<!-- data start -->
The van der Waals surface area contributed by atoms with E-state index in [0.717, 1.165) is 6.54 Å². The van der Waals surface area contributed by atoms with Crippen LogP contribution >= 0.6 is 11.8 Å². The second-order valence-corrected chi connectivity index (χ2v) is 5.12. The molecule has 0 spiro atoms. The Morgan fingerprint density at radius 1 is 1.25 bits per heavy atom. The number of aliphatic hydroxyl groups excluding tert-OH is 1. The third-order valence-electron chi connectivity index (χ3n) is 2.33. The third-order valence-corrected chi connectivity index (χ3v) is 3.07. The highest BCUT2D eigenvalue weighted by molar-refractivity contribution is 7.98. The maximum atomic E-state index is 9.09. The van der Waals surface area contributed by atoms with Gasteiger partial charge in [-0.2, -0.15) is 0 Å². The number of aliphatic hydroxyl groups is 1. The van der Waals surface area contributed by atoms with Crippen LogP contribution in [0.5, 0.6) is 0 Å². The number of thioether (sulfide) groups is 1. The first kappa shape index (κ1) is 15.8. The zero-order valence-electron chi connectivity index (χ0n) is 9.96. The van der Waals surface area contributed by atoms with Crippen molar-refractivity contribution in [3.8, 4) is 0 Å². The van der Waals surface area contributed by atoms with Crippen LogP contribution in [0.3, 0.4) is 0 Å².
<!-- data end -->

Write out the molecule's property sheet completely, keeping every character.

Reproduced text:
The van der Waals surface area contributed by atoms with E-state index in [0.717, 1.165) is 6.54 Å². The van der Waals surface area contributed by atoms with Crippen LogP contribution >= 0.6 is 11.8 Å². The second-order valence-corrected chi connectivity index (χ2v) is 5.12. The molecule has 0 spiro atoms. The Morgan fingerprint density at radius 1 is 1.25 bits per heavy atom. The number of aliphatic hydroxyl groups excluding tert-OH is 1. The third-order valence-electron chi connectivity index (χ3n) is 2.33. The third-order valence-corrected chi connectivity index (χ3v) is 3.07. The highest BCUT2D eigenvalue weighted by molar-refractivity contribution is 7.98. The maximum atomic E-state index is 9.09. The van der Waals surface area contributed by atoms with Gasteiger partial charge in [-0.2, -0.15) is 0 Å². The number of aliphatic hydroxyl groups is 1. The van der Waals surface area contributed by atoms with Crippen LogP contribution in [0.5, 0.6) is 0 Å². The number of thioether (sulfide) groups is 1. The first kappa shape index (κ1) is 15.8. The zero-order valence-electron chi connectivity index (χ0n) is 9.96. The van der Waals surface area contributed by atoms with Crippen molar-refractivity contribution in [3.8, 4) is 0 Å². The van der Waals surface area contributed by atoms with Crippen LogP contribution in [0.3, 0.4) is 0 Å².